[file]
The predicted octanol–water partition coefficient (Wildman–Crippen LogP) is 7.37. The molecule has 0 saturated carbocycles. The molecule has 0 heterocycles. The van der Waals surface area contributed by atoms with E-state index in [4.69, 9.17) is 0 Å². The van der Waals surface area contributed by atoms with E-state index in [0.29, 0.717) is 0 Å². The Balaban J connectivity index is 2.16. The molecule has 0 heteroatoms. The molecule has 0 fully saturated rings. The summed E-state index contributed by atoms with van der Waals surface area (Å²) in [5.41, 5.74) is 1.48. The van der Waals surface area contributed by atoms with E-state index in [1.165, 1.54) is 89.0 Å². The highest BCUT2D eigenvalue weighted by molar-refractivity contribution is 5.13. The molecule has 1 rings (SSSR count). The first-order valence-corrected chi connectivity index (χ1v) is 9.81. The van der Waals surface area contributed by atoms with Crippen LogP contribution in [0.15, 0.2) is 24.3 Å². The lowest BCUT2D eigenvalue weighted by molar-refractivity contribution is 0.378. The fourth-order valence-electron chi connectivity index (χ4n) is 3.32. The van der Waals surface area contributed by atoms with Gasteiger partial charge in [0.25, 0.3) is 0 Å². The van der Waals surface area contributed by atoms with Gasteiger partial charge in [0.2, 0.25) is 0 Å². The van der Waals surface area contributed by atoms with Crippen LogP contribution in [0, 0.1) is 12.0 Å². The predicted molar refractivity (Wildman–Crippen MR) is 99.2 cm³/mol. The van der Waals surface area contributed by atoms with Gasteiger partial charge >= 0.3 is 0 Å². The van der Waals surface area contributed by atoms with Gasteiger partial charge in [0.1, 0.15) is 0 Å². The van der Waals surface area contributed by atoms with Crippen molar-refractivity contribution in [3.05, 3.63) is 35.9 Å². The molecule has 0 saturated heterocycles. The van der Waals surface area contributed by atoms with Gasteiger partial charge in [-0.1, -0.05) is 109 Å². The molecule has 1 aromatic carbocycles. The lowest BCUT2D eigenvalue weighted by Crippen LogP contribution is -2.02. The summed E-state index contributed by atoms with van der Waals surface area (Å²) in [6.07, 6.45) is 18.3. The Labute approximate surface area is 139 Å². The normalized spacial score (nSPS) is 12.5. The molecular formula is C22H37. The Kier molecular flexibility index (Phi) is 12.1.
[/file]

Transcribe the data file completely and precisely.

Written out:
The predicted octanol–water partition coefficient (Wildman–Crippen LogP) is 7.37. The molecule has 0 saturated carbocycles. The molecule has 0 heterocycles. The van der Waals surface area contributed by atoms with E-state index in [4.69, 9.17) is 0 Å². The van der Waals surface area contributed by atoms with E-state index in [0.29, 0.717) is 0 Å². The Balaban J connectivity index is 2.16. The molecule has 0 heteroatoms. The molecule has 0 fully saturated rings. The summed E-state index contributed by atoms with van der Waals surface area (Å²) in [5.41, 5.74) is 1.48. The van der Waals surface area contributed by atoms with E-state index in [1.165, 1.54) is 89.0 Å². The highest BCUT2D eigenvalue weighted by molar-refractivity contribution is 5.13. The molecule has 1 rings (SSSR count). The first-order valence-corrected chi connectivity index (χ1v) is 9.81. The van der Waals surface area contributed by atoms with Crippen LogP contribution in [0.15, 0.2) is 24.3 Å². The lowest BCUT2D eigenvalue weighted by molar-refractivity contribution is 0.378. The fourth-order valence-electron chi connectivity index (χ4n) is 3.32. The van der Waals surface area contributed by atoms with Gasteiger partial charge in [0.25, 0.3) is 0 Å². The van der Waals surface area contributed by atoms with Gasteiger partial charge in [0.2, 0.25) is 0 Å². The van der Waals surface area contributed by atoms with Crippen LogP contribution in [0, 0.1) is 12.0 Å². The predicted molar refractivity (Wildman–Crippen MR) is 99.2 cm³/mol. The van der Waals surface area contributed by atoms with Gasteiger partial charge >= 0.3 is 0 Å². The van der Waals surface area contributed by atoms with Gasteiger partial charge in [0.1, 0.15) is 0 Å². The van der Waals surface area contributed by atoms with Crippen molar-refractivity contribution in [3.05, 3.63) is 35.9 Å². The molecule has 0 saturated heterocycles. The van der Waals surface area contributed by atoms with Gasteiger partial charge in [-0.1, -0.05) is 109 Å². The molecule has 1 aromatic carbocycles. The lowest BCUT2D eigenvalue weighted by Crippen LogP contribution is -2.02. The summed E-state index contributed by atoms with van der Waals surface area (Å²) in [6.07, 6.45) is 18.3. The Labute approximate surface area is 139 Å². The normalized spacial score (nSPS) is 12.5. The molecular formula is C22H37. The Kier molecular flexibility index (Phi) is 12.1.